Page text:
As part of my preparation for the priesthood I was required to meet with various priests before and during seminary to ask questions and have them pass on wisdom. One of my biggest surprises in those times was the consistent theme I heard from them about the ongoing struggle to disciple people. No one I talked to had a clear plan that was working. I remember thinking, “How come no one has figured this out better in almost 2000 years of Christianity?” I started to sketch out plans for a series of classes that would build people up to maturity and get them serving in ministry and missions. About the same time, I was assigned The Purpose Driven Church by Rick Warren in one of my classes. When I finally read the book, I realized I didn’t need to reinvent the wheel and just started adapting his ideas to my Anglican and local church context. (Simply copying what worked in a Southern California Baptist Church in the 90’s to a Florida Anglican Church years later didn’t make sense. However, adapting those concepts to my context completely made sense and worked beautifully). Over 20 years later, I have since learned that there are a lot of different plans for discipleship that are effective and that it doesn’t matter so much what plan a local church has, what matters is that there actually is a plan!


As I talk to clergy and church leaders in our Anglican movement, I have found that most churches have no plan to make disciples, no system to build people up in the transforming love of Jesus Christ. If you are serious about your church growing you must get serious about making disciples. Here are some principles to follow as you prayerfully figure out a discipleship system that will raise the maturity level in your church:


  1. Spiritual Growth Is Intentional. This was something I didn’t really understand for quite a while. Having grown up in the church but not knowing Christ as my LORD, I decided I was done with church in my early 20s. Soon after leaving the church I was born again! This happened while sitting on a couch, by myself, watching a Christian VHS tape on Intelligent Design. Being saved outside of the church or some parachurch ministry I had no real guidance other than from the Lord. I just started figuring it out. I assumed from my experience that spiritual growth was like that for everyone – pray the prayer of salvation and follow the Holy Spirit’s leading, done. So, as I led people to the Lord I would then move on to the next person thinking they would automatically grow from there. Over time I learned that my experience was more of the exception than the norm. The norm is that spiritual growth in not automatic. New believers need a clear pathway to be led on that moves them to maturity in Christ. And by maturity, I mean not only knowledge about Christ but living like Christ. As leaders, we need to be intentional about building people up. It won’t just happen automatically.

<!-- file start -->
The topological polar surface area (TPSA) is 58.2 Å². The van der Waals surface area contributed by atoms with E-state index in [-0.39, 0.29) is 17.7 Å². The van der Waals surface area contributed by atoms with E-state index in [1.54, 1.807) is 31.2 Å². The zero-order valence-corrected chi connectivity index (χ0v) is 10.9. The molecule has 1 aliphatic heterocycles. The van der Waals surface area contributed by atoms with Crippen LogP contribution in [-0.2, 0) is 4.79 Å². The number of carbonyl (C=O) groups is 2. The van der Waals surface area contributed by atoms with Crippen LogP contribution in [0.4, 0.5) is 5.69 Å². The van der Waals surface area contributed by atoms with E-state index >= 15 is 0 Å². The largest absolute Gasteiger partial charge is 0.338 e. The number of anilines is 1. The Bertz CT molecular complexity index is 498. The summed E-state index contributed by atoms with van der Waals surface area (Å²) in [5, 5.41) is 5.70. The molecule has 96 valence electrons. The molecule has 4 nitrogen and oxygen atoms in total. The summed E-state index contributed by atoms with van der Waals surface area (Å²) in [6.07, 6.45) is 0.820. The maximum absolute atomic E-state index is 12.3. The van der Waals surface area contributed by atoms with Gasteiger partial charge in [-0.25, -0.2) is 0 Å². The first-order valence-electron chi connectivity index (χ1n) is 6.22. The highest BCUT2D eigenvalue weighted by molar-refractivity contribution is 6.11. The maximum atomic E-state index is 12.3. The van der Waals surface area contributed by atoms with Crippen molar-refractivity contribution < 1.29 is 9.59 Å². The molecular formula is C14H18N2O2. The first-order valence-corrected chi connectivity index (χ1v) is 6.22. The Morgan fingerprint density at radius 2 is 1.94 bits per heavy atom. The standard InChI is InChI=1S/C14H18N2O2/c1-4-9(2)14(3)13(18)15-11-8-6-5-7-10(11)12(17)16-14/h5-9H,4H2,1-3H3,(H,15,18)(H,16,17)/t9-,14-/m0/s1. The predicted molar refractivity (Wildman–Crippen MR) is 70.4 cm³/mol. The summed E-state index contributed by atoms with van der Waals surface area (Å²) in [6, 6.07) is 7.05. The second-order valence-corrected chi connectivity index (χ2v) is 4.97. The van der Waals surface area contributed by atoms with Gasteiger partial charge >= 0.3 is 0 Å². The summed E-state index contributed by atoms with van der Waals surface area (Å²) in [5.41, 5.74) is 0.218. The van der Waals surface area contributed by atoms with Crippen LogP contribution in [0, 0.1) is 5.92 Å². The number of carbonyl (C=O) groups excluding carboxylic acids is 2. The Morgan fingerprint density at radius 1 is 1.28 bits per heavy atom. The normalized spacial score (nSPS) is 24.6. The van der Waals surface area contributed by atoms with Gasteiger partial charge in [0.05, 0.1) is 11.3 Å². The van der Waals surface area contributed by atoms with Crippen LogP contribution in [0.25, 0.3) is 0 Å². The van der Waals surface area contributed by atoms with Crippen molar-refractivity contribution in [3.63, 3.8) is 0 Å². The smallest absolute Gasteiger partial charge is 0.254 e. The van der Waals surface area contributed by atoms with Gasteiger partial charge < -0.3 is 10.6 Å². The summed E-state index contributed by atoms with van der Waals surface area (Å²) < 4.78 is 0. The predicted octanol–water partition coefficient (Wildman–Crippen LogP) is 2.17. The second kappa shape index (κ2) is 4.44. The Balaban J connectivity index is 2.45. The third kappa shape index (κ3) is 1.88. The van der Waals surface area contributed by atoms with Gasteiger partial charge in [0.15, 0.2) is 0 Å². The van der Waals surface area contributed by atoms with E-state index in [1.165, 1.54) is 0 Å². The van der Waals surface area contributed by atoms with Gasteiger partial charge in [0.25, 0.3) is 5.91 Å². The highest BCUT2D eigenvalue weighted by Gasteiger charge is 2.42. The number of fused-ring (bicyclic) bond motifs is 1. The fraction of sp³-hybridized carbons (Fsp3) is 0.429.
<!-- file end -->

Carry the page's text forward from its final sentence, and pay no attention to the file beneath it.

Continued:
2. Spiritual Growth is Incremental. It also won’t happen instantly. One of the most important aspects of any spiritual growth plan is that it allows people to grow over time. Wouldn’t it be nice if we all came out of the waters of baptism instantly and perfectly like Christ? It would be so much easier! That doesn’t happen. Instead we grow up incrementally. Think about how a baby naturally grows up. They start out needing to be cared and provided for by the parents. Later, sometime after learning the basics like eating and walking, they begin to share in the responsibility of the family. Then when mature they go out, marry and multiply. That’s probably oversimplifying but hopefully you see the point. New believers are “babies” in Christ so whatever plan you implement in your church, it needs to be a step by step process, “So all of us who have had that veil removed can see and reflect the glory of the Lord. And the Lord—who is the Spirit—makes us more and more like him as we are changed into his glorious image.” 2 Corinthians 3:18 (NLT) Changed “more and more” implies a process.
  3. Spiritual Growth is Incarnational. No matter how good the discipleship plan is we put in place, it will only be effective if the Lord is at work in the person’s heart. This is why there are so many church members who have plenty of head knowledge but their lives haven’t been transformed to Christlikeness. Maturity is more about an inhabitation of one’s heart by God than one’s imitation of church people. So yes, the person needs to intentionally work whatever the plan is but at the same time they must let God work in their heart. Philippians 2:12b-13 says it this way, “continue to work out your salvation with fear and trembling, for it is God who works in you to will and to act in order to fulfill his good purpose.” You work out and God works in!  True life transformation, like church transformation, must be a work of the Holy Spirit.


The Rev. Canon Mark Eldredge is the American Anglican Council’s Director of Church Revitalization and Coaching.

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